How to develop and deploy ActiveX control in C#

How to develop and deploy ActiveX control in C#

There are lots of documents regarding how to develop and deploy an ActiveX control in native code(VB, C++, Delphi, …), however there’s few documents describe the manual in .NET. With this manual, you will learn how to develop, sign and deploy an ActiveX control with C#.NET. The practice can also be applied to C++.NET or VB.NET.

Create the ActiveX control DLL

In managed world, there’s no OCX control. So, we need to build a DLL control.

1. In “Visual Studio 2010”, create a new Library project with “Visual C#”

 

2. Rename the classname, and include “System.Runtime.InteropServices” namespace

 

3. Sign your assembly with a strong name

 

Select Project-><Project Name> properties… , on Signing tab, check “Sign the assembly” and New a name key file.

 

 

4. Select “Tools->Create GUID” to create a new GUID

 

5. Add “ProgId”, “Guid”, “ComVisible” to your class, and implement your logic

 

using System;

using System.Runtime.InteropServices;

 

namespace DemoCSharpActiveX

{

    /// <summary>

    /// Demo HelloWorld class

    /// </summary>

    [ProgId("DemoCSharpActiveX.HelloWorld")]

    [ClassInterface(ClassInterfaceType.AutoDual)]

    [Guid("415D09B9-3C9F-43F4-BB5C-C056263EF270")]

    [ComVisible(true)]

    public class HelloWord

    {

        [ComVisible(true)]

        public String SayHello()

        {

            return "Hello World!";

        }

    }

}

 

6. Set ComVisible to true in AssemblyInfo.cs file.

 

[assembly: ComVisible(true)]

 

7. Write a sample HTML page to test this ActiveX control

 

<!DOCTYPE>

<html>

   <head>

          <title>DemoCSharpActiveX webpage</title>

   </head>

   <body>

       <OBJECT id="DemoActiveX" classid="clsid:415D09B9-3C9F-43F4-BB5C-C056263EF270" codebase="DemoCSharpActiveX.cab"></OBJECT>  

 

        <script type="text/javascript">

            try {

                var obj = document.DemoActiveX;

                if (obj) {

                    alert(obj.SayHello());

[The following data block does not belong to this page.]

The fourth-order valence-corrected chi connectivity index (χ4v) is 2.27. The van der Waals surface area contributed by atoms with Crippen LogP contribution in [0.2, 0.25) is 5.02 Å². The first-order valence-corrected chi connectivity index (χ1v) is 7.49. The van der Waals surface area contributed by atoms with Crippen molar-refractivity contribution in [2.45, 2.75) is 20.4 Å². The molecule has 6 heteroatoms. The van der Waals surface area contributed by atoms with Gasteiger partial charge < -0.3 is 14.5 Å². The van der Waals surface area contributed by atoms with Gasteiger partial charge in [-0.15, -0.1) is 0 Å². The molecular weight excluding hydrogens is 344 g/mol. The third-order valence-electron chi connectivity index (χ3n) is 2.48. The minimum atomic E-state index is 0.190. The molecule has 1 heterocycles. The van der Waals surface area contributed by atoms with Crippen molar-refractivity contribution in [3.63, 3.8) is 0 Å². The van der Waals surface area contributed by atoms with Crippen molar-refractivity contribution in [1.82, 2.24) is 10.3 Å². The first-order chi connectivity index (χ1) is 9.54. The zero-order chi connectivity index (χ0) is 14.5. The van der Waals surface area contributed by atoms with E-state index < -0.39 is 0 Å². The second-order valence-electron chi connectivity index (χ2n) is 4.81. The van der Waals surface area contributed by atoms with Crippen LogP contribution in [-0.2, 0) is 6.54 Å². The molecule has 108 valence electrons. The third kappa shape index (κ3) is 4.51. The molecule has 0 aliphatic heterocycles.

} else {

                    alert("Object is not created!");

                }

            } catch (ex) {

                alert("Some error happens, error message is: " + ex.Description);

            }

       

        </script>

   </body>

</html>

 

8. Build your dll and register it

 

C:\Windows\Microsoft.NET\Framework\v2.0.50727>regasm /codebase <full path of dll file>

 

To unregister your dll, just run regasm /u <full path of dll file>

 

9. Now you can open your HTML file and test it. If it succeeds, IE will pop up the below message box.

 

If you cannot see this message box, you’d better check whether your IE is secured as http://support.real-time.com/browsers/security/ie/activex.html, please just try to change the settings to “Enable” or “Prompt”.

Create the installation package

For ActiveX controls written with native code, IE will register the control automatically when the webpage is visited the first time. However, IE WONT’T register a managed ActiveX control automatically so that we have to build an installation package for the registration.

1. Add a new “Setup” project

In the current solution, select File->Add->New Project… , select Other Project Types->Setup and Deployment->Visual Studio Installer, Click Setup Project and specify a project name.

 

2. Add your ActiveX control dll into this setup project.

Right click Application Folder, select Add->File…

Then browse your dll file and add into the project

3. Select your ActiveX assembly and change Register to vsdraCOM.

 

4. Now if you build this project, it will create the MSI installation package.

 

Package to cab